Being happy is not about being a grinning idiot. With a strong core happiness you will still experience those dark emotions – hurt, anger, fear, sadness, grief . . . but as I said above, you won’t be shattered by them. Whatever happens, you know that tomorrow you will be okay again.
Q. ‘Mark, someone once said: “Don’t impose on us happiness. We don’t care about being happy, we need to live with passion. We like our ups and downs; we like our suffering because it’s so good when it ceases for a while.”’
As I say, being happy doesn’t mean living without passion, or without ups and downs. It’s about living with those ups and downs and handling them. And yes, we enjoy happiness when our suffering ceases, but remember, suffering is merely an example of our temporary unhappiness, and euphoria is an example of our temporary happiness. Neither contributes to our core happiness. It’s important to distinguish between our temporary happiness and our core happiness.
Q. ‘In his TED talk, Don Norman says, ‘when you’re positive you’re happy, you’re relaxed and creative, but when you’re negative you’re focused, trying to focus on the problem in front of you. And to be successful you need to have both.’
Yes, we do need to have both. A person with a strong core happiness will have both.
Q. ‘Isn’t searching for happiness a bit twee? Surely we have more important things to focus on, such as living our life?’
I’m not suggesting that the aim of life is to be happy. Life is to be lived; happiness is a lubricant to make it worth living.
Q. ‘Isn’t happiness a part of our DNA? Andy Coghlan of New Scientist found (from the Journal of Human Genetics) that happiness might come from having two copies of a particular gene. Doesn’t this mean happiness is out of our hands?’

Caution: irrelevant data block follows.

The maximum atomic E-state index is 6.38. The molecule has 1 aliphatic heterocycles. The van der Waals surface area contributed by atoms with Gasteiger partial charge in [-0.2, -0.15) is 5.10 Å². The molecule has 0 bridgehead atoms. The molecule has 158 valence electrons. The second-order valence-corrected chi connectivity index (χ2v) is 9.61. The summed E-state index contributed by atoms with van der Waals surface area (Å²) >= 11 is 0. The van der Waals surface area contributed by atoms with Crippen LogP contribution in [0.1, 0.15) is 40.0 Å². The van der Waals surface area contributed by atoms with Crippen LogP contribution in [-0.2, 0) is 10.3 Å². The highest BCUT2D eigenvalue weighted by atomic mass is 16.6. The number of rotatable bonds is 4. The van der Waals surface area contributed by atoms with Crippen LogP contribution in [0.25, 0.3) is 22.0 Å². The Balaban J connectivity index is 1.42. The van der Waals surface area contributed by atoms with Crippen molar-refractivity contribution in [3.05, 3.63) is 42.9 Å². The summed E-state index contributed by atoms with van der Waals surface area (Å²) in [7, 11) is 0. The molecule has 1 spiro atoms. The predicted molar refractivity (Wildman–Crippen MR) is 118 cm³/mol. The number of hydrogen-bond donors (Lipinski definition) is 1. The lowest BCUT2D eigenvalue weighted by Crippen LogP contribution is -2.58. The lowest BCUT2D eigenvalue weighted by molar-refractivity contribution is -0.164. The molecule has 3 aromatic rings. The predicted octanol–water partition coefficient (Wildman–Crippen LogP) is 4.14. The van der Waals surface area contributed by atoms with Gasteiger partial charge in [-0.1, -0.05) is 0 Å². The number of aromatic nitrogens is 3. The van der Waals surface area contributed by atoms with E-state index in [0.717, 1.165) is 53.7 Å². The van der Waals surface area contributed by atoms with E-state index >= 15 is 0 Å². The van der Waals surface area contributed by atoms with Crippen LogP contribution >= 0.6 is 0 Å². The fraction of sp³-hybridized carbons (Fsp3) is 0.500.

Your genes play only a part. Someone born with ‘glum’ genes can still become happier, as can a cheery person, if they have been undermining their core happiness. The ideas in this book are not designed to raise a person’s happiness level above their innate level, just restore it to the level it should be.
Q. ‘If I find myself unable to apply your ideas I might conclude that I am at fault. I might feel like a failure.’
Possibly. Despite all my protestations, you might do that. You might even criticise yourself for being self-critical.
If you find yourself being self-critical while reading this book, or while applying the exercises, ignore this book. Honestly.
In short, being happy is not about being a grinning idiot. It’s not about contentment, or suffering, or avoiding suffering. It’s not about keeping yourself well back from the abyss. It’s about approaching the abyss, and peering deep down into it, so that although your very soul may shiver you know, on a deep and fundamental level, that you will not succumb. It’s that confidence, that knowledge that we can handle whatever happens, that allows our anxiety to evaporate, and core happiness to rise in its place.
Can we aim to be happy?
‘Don’t aim to have an easy life, aim to be a strong person.’
John F. Kennedy.